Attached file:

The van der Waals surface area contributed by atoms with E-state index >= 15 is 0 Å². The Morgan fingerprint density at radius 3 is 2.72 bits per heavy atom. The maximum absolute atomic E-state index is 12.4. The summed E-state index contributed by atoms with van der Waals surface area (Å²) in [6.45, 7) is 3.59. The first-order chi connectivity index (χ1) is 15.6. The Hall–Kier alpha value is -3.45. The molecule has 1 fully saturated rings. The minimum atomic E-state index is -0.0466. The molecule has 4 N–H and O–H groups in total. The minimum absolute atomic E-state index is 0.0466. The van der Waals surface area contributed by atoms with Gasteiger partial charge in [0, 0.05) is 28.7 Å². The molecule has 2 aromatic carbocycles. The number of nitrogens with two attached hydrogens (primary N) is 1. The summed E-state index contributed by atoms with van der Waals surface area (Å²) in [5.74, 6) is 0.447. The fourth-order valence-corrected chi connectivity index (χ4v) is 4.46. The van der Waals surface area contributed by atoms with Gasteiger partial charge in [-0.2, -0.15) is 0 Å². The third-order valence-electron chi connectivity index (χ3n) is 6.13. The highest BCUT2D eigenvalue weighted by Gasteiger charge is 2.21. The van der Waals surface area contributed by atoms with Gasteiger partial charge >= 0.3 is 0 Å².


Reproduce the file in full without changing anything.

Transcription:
The van der Waals surface area contributed by atoms with E-state index >= 15 is 0 Å². The Morgan fingerprint density at radius 3 is 2.72 bits per heavy atom. The maximum absolute atomic E-state index is 12.4. The summed E-state index contributed by atoms with van der Waals surface area (Å²) in [6.45, 7) is 3.59. The first-order chi connectivity index (χ1) is 15.6. The Hall–Kier alpha value is -3.45. The molecule has 1 fully saturated rings. The minimum atomic E-state index is -0.0466. The molecule has 4 N–H and O–H groups in total. The minimum absolute atomic E-state index is 0.0466. The van der Waals surface area contributed by atoms with Gasteiger partial charge in [0, 0.05) is 28.7 Å². The molecule has 2 aromatic carbocycles. The number of nitrogens with two attached hydrogens (primary N) is 1. The summed E-state index contributed by atoms with van der Waals surface area (Å²) in [5.74, 6) is 0.447. The fourth-order valence-corrected chi connectivity index (χ4v) is 4.46. The van der Waals surface area contributed by atoms with Gasteiger partial charge in [-0.2, -0.15) is 0 Å². The third-order valence-electron chi connectivity index (χ3n) is 6.13. The highest BCUT2D eigenvalue weighted by Gasteiger charge is 2.21. The van der Waals surface area contributed by atoms with Gasteiger partial charge >= 0.3 is 0 Å².